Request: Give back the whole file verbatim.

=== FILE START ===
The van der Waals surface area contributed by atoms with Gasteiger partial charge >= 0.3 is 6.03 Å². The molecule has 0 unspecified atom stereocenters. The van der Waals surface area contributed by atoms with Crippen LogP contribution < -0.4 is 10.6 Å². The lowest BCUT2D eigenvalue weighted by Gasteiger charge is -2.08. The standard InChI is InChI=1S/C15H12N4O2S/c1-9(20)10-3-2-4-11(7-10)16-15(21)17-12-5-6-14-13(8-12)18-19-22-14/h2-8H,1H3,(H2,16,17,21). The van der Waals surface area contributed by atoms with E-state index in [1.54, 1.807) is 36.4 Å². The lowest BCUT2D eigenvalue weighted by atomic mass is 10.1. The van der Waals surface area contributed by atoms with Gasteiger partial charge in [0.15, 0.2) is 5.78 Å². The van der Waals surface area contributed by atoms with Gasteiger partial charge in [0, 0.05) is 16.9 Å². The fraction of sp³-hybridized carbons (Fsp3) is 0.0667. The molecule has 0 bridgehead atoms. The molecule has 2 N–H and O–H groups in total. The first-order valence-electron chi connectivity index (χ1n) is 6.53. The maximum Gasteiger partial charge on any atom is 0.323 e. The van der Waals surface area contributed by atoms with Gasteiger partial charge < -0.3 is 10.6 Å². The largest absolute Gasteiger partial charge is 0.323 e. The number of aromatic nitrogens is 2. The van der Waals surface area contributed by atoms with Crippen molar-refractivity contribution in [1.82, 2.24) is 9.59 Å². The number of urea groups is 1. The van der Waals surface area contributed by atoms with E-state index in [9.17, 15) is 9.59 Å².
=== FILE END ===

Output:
The van der Waals surface area contributed by atoms with Gasteiger partial charge >= 0.3 is 6.03 Å². The molecule has 0 unspecified atom stereocenters. The van der Waals surface area contributed by atoms with Crippen LogP contribution < -0.4 is 10.6 Å². The lowest BCUT2D eigenvalue weighted by Gasteiger charge is -2.08. The standard InChI is InChI=1S/C15H12N4O2S/c1-9(20)10-3-2-4-11(7-10)16-15(21)17-12-5-6-14-13(8-12)18-19-22-14/h2-8H,1H3,(H2,16,17,21). The van der Waals surface area contributed by atoms with E-state index in [1.54, 1.807) is 36.4 Å². The lowest BCUT2D eigenvalue weighted by atomic mass is 10.1. The van der Waals surface area contributed by atoms with Gasteiger partial charge in [0.15, 0.2) is 5.78 Å². The van der Waals surface area contributed by atoms with Gasteiger partial charge in [0, 0.05) is 16.9 Å². The fraction of sp³-hybridized carbons (Fsp3) is 0.0667. The molecule has 0 bridgehead atoms. The molecule has 2 N–H and O–H groups in total. The first-order valence-electron chi connectivity index (χ1n) is 6.53. The maximum Gasteiger partial charge on any atom is 0.323 e. The van der Waals surface area contributed by atoms with Gasteiger partial charge < -0.3 is 10.6 Å². The largest absolute Gasteiger partial charge is 0.323 e. The number of aromatic nitrogens is 2. The van der Waals surface area contributed by atoms with Crippen molar-refractivity contribution in [1.82, 2.24) is 9.59 Å². The number of urea groups is 1. The van der Waals surface area contributed by atoms with E-state index in [9.17, 15) is 9.59 Å².